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REFILE-Senate vote on Yellen as Treasury chief unlikely until next week -sources

Andrea Shalal and David Lawder
·2 min read

(Corrects spelling of New York mayor's name in final paragraph)

By Andrea Shalal and David Lawder

WASHINGTON, Jan 20 (Reuters) - The U.S. Senate Finance Committee is unlikely to vote on the nomination of Janet Yellen for Treasury Secretary until next week, congressional sources said on Wednesday despite a push by Democrats to confirm her on Thursday.

News of the expected delay came as the new administration of President Joe Biden, who was sworn in on Wednesday, named several people to senior Treasury posts.

Committee members have until Wednesday evening to submit additional questions related to Yellen's confirmation hearing, leaving just a day for Yellen to respond and the Senate to act before lawmakers head home for the weekend.

Yellen urged lawmakers on Tuesday to "act big" on coronavirus relief spending, arguing that the economic benefits far outweigh the risks of a higher debt burden.

One source familiar with the congressional process said a second hearing was unlikely, although Yellen's predecessor Steven Mnuchin had to sit through a second round of questioning when he was confirmed in 2017.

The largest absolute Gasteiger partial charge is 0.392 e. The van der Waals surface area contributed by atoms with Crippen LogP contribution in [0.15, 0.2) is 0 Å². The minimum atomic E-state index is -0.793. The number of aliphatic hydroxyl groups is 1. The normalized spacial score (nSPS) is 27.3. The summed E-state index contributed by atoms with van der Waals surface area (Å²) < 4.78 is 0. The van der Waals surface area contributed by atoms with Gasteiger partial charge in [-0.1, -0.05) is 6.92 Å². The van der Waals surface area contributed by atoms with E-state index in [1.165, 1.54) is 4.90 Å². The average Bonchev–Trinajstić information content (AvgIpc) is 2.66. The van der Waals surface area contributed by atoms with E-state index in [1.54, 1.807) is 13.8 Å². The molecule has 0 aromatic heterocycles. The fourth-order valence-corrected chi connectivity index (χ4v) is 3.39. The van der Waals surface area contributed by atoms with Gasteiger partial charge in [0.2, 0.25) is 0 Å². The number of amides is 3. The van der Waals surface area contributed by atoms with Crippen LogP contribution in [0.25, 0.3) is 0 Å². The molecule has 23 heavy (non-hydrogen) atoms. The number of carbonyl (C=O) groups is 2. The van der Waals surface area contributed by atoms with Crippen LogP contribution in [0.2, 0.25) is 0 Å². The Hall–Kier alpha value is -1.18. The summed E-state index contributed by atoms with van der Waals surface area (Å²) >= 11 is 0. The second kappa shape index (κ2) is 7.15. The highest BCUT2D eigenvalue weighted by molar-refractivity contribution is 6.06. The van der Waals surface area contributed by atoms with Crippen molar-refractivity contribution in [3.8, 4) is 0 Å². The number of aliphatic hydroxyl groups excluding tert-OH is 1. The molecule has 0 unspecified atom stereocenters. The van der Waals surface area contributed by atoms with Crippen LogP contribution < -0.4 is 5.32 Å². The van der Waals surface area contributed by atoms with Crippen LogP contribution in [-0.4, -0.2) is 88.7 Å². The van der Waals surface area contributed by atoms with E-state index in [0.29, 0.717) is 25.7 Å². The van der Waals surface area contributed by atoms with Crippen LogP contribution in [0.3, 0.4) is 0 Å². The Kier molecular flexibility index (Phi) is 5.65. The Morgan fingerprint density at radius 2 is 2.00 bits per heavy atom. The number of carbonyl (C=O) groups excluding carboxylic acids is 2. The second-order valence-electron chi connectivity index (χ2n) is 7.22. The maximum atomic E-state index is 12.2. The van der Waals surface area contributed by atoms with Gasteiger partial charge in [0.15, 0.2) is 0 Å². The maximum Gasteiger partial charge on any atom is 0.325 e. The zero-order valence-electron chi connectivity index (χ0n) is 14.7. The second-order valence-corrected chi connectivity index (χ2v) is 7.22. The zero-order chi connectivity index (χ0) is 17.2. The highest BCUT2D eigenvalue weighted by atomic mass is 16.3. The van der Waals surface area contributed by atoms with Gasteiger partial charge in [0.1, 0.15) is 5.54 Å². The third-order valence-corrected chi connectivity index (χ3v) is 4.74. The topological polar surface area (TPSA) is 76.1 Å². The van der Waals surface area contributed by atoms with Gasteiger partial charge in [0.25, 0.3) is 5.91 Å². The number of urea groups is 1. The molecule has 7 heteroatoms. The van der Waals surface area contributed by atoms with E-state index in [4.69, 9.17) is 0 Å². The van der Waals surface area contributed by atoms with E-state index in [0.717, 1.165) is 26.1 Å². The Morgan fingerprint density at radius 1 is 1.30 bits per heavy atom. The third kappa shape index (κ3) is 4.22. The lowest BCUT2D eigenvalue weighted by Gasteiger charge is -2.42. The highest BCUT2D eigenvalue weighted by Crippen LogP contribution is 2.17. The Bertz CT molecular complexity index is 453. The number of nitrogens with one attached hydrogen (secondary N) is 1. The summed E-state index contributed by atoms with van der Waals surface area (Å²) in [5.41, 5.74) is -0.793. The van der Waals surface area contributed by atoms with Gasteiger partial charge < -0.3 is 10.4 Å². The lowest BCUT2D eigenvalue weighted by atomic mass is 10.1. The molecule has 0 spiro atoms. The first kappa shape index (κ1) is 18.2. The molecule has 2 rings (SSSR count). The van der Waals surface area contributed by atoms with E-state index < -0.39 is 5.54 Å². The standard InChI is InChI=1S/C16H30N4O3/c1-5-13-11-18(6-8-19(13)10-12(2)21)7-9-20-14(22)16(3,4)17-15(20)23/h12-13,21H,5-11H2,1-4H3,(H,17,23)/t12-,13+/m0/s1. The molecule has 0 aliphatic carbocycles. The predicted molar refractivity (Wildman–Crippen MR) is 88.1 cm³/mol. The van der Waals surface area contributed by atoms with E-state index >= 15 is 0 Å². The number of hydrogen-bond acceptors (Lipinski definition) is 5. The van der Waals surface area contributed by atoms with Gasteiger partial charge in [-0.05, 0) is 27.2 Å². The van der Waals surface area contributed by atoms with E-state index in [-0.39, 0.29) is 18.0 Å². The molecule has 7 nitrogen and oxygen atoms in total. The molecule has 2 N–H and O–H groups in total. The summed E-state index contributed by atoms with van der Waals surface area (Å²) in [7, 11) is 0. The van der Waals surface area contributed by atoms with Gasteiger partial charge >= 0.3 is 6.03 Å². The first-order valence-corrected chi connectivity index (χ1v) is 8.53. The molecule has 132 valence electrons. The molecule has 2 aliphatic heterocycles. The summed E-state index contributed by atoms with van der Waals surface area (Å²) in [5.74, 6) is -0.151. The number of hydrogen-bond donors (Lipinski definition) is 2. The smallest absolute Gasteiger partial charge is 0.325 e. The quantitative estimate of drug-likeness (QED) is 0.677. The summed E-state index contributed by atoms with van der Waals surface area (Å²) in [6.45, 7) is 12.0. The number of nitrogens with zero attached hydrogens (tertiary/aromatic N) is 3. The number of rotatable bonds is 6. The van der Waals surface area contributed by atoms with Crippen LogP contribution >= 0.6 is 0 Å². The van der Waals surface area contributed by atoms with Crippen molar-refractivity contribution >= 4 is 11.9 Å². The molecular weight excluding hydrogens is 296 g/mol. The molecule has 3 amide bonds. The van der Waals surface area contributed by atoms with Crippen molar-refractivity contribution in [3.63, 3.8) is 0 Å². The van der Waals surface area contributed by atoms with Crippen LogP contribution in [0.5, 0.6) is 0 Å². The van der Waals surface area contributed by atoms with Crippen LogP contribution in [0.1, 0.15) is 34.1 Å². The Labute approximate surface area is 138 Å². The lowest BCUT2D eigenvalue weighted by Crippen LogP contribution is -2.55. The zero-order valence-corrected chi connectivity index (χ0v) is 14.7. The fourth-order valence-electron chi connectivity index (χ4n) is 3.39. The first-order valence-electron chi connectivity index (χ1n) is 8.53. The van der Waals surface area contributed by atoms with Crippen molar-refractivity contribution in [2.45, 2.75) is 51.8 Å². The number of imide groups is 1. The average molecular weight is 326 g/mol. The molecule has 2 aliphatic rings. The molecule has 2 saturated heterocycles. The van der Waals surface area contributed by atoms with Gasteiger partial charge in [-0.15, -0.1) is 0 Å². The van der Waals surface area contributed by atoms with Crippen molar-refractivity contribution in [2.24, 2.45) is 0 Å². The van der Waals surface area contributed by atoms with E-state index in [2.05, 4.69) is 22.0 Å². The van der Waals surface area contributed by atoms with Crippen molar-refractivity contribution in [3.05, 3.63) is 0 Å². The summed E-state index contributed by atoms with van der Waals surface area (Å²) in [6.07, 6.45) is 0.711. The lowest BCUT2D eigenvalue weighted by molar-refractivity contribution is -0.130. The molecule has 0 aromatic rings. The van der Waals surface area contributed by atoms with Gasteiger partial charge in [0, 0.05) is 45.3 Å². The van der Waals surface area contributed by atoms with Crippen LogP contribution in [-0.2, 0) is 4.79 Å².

Democrats will take control of the Senate Finance Committee when the current Republican Leader Mitch McConnell and Democratic Leader Chuck Schumer agree on organizing principles, since the Senate is split 50-50, with Vice President Kamala Harris able to cast a tie-breaking vote.

If Yellen answers members' questions quickly, there is an outside chance her nomination could be rushed through, but the sources said it was more likely to be voted on early next week.

The Treasury named Didem Nisanci as chief of staff and Calvin Mitchell as assistant secretary for public affairs and Jacob Leibenluft as counselor to the Treasury secretary.

Nisanci, previously Bloomberg LP's global head of public policy, had served as chief of staff at the Securities and Exchange Commission during the Obama administration. Mitchell, who held several communications roles in the Clinton administration, had later served as executive vice president of communications at the Federal Reserve Bank of New York and head of corporate affairs at Thomson Reuters.

Leibenluft, a senior fellow at the Center for American Progress, had been deputy director of the National Economic Council during the Obama administration.

Marti Adams, who served in Treasury public affairs during the Obama administration and later worked in communications for New York Mayor Bill de Blasio, was named Executive Secretary. Full coverage for Eikon readers of the U.S. presidential transition https://emea1.apps.cp.thomsonreuters.com/cms/?navid=20856 For multimedia coverage please open https://www.reuters.com/world/us in a separate browser

(Reporting by Andrea Shalal; Editing by Stephen Coates)